Another interview available in our collection is that of the late Anthony Lewis. He died just days after the 50th Anniversary of the Gideon’s case. Lewis covered the Gideon case as a Supreme Court reporter for the New York Times. He then went on to write the definitive history of the litigation. Gideon’s Trumpet, published in 1964 was also the basis of the film of the same name. The library screened the film during the recent Georgetown Law Library Equal Justice Film Festival. In the oral history, Lewis recalls how he became involved in the case after seeing Gideon’s petition in the Supreme Court file room on the day the Court agreed to hear the case. He also recalled the experience of meeting Clarence Gideon in the prison library of the Raiford Penitentiary.
In November, we posted about the IRS's digital release of 10 years' worth of tax-exempt organization returns, which contained more than 6.5 million documents.
ProPublica, a news organization that "produces investigative journalism in the public interest," has now launched an easy-to-use search engine for these returns. You can search by keyword, state, non-profit category, and organization type (e.g., 501(c)(3), 501(c)(4))
For example, if you're interested in the current IRS controversy, searching on "Tea Party", "constitution", or "patriot" will pull up information on numerious 501(c)(4) orgainizations and links to pdf scans of their Form 990 returns.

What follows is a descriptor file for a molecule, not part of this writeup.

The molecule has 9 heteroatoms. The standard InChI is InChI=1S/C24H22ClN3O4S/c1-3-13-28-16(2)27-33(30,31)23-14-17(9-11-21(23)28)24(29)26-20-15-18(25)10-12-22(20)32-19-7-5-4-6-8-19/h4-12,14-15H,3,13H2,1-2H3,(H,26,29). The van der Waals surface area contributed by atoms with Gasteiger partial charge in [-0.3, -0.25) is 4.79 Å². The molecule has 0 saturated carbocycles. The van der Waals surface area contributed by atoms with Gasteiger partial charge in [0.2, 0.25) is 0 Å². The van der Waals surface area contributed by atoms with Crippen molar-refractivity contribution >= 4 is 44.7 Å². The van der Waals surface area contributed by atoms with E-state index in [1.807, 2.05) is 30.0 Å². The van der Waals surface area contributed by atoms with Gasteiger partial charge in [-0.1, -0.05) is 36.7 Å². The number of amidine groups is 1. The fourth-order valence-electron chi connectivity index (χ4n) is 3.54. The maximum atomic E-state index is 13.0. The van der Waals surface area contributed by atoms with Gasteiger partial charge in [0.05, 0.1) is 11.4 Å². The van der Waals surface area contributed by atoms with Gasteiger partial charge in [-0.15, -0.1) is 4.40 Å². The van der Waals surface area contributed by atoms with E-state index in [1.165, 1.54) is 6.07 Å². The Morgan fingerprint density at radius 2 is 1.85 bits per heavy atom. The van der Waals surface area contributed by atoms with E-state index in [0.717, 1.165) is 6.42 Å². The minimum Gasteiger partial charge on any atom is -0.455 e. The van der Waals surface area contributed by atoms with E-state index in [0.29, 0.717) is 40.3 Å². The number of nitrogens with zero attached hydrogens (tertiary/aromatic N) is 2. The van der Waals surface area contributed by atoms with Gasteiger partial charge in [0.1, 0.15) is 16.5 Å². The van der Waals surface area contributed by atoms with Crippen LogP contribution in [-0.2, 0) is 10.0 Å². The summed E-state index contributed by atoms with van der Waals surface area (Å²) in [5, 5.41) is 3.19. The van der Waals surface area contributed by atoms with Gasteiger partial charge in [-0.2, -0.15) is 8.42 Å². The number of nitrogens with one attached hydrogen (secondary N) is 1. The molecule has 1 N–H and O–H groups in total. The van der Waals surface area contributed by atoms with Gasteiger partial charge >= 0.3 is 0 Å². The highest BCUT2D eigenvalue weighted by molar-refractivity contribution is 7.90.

The library will be holding two orientation training sessions for new faculty research assistants. In the orientation, RAs will learn about library services and policies and will gain an introduction to our databases and to best research practices.
The sessions will be:
Thursday, May 30, 2013, from 11 am to noon
Wednesday, June 5, 2013, from 11 am to noon
All sessions will be held in EB Williams Library Room 520.
Research assistants should RSVP to Morgan Stoddard (email@example.com) and indicate which session they would like to attend.
In conjunction with the library staff, a Catholic University library school student, Matt Foley, prepared this virtual tour during his Spring internship with the reference department. Check out the tour to identify where material is located in the library, including books, printers, computers and group study rooms. Also, find out where the best drinking fountain in the library is located!
As always, please feel free to ask a reference librarian if you have any additional questions when using the library.